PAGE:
Interview with H.E. Philip Turner
Kia ora koutou (greetings in the language of our indigenous people Māori).
New Zealand is a diverse and multicultural society. Over 200 different ethnicities live in our largest city Auckland. Our latest census shows 27% of the New Zealand population were born overseas; and the Asian ethnic group (15% of the population) is the third largest, after European (70.2%) and our indigenous people Māori (16.5%). The Korean community (around 36,000) accounts for 0.8% of the New Zealand population – Korean Kiwis (“Kowis” as we call them) are playing an important role in our bilateral relations with Korea. With the growing Asian population, Asian cultures are an increasingly important part of our identity. New Zealand has many cultural influences including Māori, European, Pacific and Asian.
In trade, our country has a strong interdependency with Asia. Almost 60% of New Zealand exports by value in 2019 were delivered to Asian countries. Among our top 15 trade partners, 11 were Asian countries – China, Japan, South Korea, Hong Kong, Taiwan, Malaysia, Indonesia, Singapore, Thailand, the Philippines and Viet Nam. China (28.8%), Japan (6%) and South Korea (2.9%) ranked the first, fourth and fifth, respectively. South Korea is our eighth-largest trading partner with two-way goods and services trade totalling at NZ$4.9 billion in the 12 months to June 2019.
Strategically, my Ministry of Foreign Affairs and Trade has seven goals to achieve for New Zealand in the world over a 10-year timeframe. One of the seven strategic goals is “Asia-Pacific Architecture” – aiming to embed New Zealand as an active and integral partner in support of regional stability and economic integration.
In short, our country’s present and future are firmly tied to Asia – economically, culturally and socially. In line with that, we see that it is important to raise awareness of the region among our people and to build up opportunities in the region, especially for young New Zealanders.
The Asia New Zealand Foundation Te Whītau Tūhono is New Zealand’s leading authority on Asia. The Foundation has been executing a wide range of great initiatives to achieve its objectives of helping New Zealanders build their knowledge, skills and confidence to thrive in Asia. The Foundation’s business covers arts, business, education, entrepreneurship, leadership, research, Track II, sports and media.
In terms of building connections with Korea, the Foundation runs excellent programmes in collaboration with Korean partners. For art, Seoul Museum of Art is the Foundation’s partner, and the two bodies have been running mutual artist-in-residence programmes inviting artists from both countries.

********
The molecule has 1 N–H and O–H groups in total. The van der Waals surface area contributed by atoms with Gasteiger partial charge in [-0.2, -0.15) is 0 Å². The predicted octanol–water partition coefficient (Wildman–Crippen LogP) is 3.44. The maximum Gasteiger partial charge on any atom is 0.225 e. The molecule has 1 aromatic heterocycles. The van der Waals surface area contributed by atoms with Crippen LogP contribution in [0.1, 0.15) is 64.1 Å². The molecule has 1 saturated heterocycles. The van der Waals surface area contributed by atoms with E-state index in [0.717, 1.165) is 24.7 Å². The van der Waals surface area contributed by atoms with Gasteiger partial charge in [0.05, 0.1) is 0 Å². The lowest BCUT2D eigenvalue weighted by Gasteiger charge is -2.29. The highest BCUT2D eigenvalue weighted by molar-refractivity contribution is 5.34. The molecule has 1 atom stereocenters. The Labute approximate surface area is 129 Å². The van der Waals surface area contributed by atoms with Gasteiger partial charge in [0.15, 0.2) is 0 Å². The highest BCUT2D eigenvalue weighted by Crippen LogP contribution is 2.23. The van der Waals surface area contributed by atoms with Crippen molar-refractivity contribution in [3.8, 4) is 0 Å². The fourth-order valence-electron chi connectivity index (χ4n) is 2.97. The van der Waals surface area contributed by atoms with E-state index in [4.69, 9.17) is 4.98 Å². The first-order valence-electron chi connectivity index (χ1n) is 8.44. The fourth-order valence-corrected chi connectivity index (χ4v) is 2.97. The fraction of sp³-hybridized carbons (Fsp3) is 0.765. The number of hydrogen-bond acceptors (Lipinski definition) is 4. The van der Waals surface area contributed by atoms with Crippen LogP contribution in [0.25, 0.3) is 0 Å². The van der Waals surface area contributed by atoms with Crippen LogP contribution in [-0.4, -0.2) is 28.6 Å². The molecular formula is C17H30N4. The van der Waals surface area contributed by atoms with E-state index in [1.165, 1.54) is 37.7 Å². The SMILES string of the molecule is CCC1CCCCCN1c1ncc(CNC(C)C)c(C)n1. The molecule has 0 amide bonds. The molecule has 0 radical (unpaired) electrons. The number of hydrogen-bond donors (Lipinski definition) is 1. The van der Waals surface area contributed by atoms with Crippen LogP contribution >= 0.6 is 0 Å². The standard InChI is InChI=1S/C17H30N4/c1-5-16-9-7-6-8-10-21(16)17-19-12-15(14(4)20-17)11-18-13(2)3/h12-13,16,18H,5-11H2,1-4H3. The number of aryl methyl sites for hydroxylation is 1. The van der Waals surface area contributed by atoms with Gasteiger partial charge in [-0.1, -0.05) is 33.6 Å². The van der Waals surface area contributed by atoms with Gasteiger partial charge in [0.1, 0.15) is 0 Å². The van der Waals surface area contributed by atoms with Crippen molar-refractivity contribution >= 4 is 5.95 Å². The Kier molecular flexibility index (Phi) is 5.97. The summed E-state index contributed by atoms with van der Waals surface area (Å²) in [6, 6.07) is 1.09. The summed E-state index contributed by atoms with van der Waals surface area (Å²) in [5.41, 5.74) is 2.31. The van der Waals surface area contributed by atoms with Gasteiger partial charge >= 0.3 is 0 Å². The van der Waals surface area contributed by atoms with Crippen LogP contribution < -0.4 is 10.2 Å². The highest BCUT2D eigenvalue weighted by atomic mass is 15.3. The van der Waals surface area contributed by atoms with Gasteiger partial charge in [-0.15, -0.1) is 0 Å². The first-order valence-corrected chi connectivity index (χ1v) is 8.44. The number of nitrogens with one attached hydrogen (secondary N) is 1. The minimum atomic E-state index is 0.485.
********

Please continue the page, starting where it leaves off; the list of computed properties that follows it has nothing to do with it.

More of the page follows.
In addition, earlier this year a Korean performance group Elephant Laugh staged MULJIL at The Performance Arcade, a performing art festival in our capital city Wellington as a recipient of the Foundation’s Arts Project Grants.
In December and January, New Zealand film maker Benjamin Brooking spent a month in Korea to gain Korean film industry insights working with CJ ENM and the CJ Cultural Foundation, thanks to a partnership between the Foundation and the New Zealand Film Commission (NZFC) and Korea’s CJ Group.
In terms of Track II informal diplomacy, the Foundation and its Korean partner the Asan Institute For Policy Studies host an annual dialogue, which provides a great opportunity to discuss regional and global issues. In addition, the Foundation Leadership Network is a global professional network focussed on developing and maintaining strong links between Asia and New Zealand. The group regularly visits Korea to engage with relevant organisations and figures. It is a great opportunity for our young leaders to get connected with Korean counterparts.
Through its Asia Media Centre the Foundation also supports New Zealand journalists who are interested in developing their knowledge of Asia and writing stories about the region. It is apparent that media play a pivotal role in helping raise awareness of the region among New Zealanders. There is a lot more to say about the Foundation’s business but for more details, please visit its website.
I would like to also mention our Prime Minister’s Scholarship for Asia, a government-funded programme that offers Kiwis a more affordable way to study in the region. Increasing numbers of Kiwi students have opportunities to study in Korea under the scholarships.
The North Asia Centre of Asia-Pacific Excellence (North Asia CAPE) is also committed to helping New Zealand build sustainable, future-focused trade relationships with Greater China (including Hong Kong and Taiwan), Japan, and Korea. Their diverse programme focuses on building Kiwis’ knowledge of the region including Korea.
It’s hard to wrap up this piece without mentioning the popularity of K-pop in New Zealand, as in many other countries. When K-pop boy band BTS visited the South Island in New Zealand to shoot their travel show last year, I tweeted about them in my country. I instantly find out how popular they are with their millions of global fans!